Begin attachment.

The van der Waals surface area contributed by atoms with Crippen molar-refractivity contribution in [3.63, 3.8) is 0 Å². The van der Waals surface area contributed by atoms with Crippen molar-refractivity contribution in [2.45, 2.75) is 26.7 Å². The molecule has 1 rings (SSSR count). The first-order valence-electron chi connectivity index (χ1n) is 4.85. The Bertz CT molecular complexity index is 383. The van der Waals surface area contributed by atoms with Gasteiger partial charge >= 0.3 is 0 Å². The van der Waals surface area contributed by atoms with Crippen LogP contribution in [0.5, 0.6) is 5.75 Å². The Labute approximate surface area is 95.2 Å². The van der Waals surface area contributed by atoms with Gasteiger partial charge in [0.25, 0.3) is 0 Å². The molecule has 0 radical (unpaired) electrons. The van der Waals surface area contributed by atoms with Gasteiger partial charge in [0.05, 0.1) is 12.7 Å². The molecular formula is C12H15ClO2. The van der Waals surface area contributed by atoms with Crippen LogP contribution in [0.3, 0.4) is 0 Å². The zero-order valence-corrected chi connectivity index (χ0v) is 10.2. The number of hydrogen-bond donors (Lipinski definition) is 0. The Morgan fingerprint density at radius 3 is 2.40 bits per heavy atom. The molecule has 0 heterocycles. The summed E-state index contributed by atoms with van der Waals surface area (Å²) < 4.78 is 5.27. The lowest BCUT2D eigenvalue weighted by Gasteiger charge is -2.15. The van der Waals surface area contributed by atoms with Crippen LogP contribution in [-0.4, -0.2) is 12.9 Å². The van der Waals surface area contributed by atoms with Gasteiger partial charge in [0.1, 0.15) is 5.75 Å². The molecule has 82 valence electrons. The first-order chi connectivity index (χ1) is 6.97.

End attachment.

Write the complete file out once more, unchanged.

The van der Waals surface area contributed by atoms with Crippen molar-refractivity contribution in [3.63, 3.8) is 0 Å². The van der Waals surface area contributed by atoms with Crippen molar-refractivity contribution in [2.45, 2.75) is 26.7 Å². The molecule has 1 rings (SSSR count). The first-order valence-electron chi connectivity index (χ1n) is 4.85. The Bertz CT molecular complexity index is 383. The van der Waals surface area contributed by atoms with Gasteiger partial charge >= 0.3 is 0 Å². The van der Waals surface area contributed by atoms with Crippen LogP contribution in [0.5, 0.6) is 5.75 Å². The Labute approximate surface area is 95.2 Å². The van der Waals surface area contributed by atoms with Gasteiger partial charge in [0.25, 0.3) is 0 Å². The molecule has 0 radical (unpaired) electrons. The van der Waals surface area contributed by atoms with Gasteiger partial charge in [0.05, 0.1) is 12.7 Å². The molecular formula is C12H15ClO2. The van der Waals surface area contributed by atoms with Crippen LogP contribution in [0.3, 0.4) is 0 Å². The zero-order valence-corrected chi connectivity index (χ0v) is 10.2. The number of hydrogen-bond donors (Lipinski definition) is 0. The Morgan fingerprint density at radius 3 is 2.40 bits per heavy atom. The molecule has 0 heterocycles. The summed E-state index contributed by atoms with van der Waals surface area (Å²) < 4.78 is 5.27. The lowest BCUT2D eigenvalue weighted by Gasteiger charge is -2.15. The van der Waals surface area contributed by atoms with Crippen LogP contribution in [-0.4, -0.2) is 12.9 Å². The van der Waals surface area contributed by atoms with Gasteiger partial charge in [0.1, 0.15) is 5.75 Å². The molecule has 82 valence electrons. The first-order chi connectivity index (χ1) is 6.97.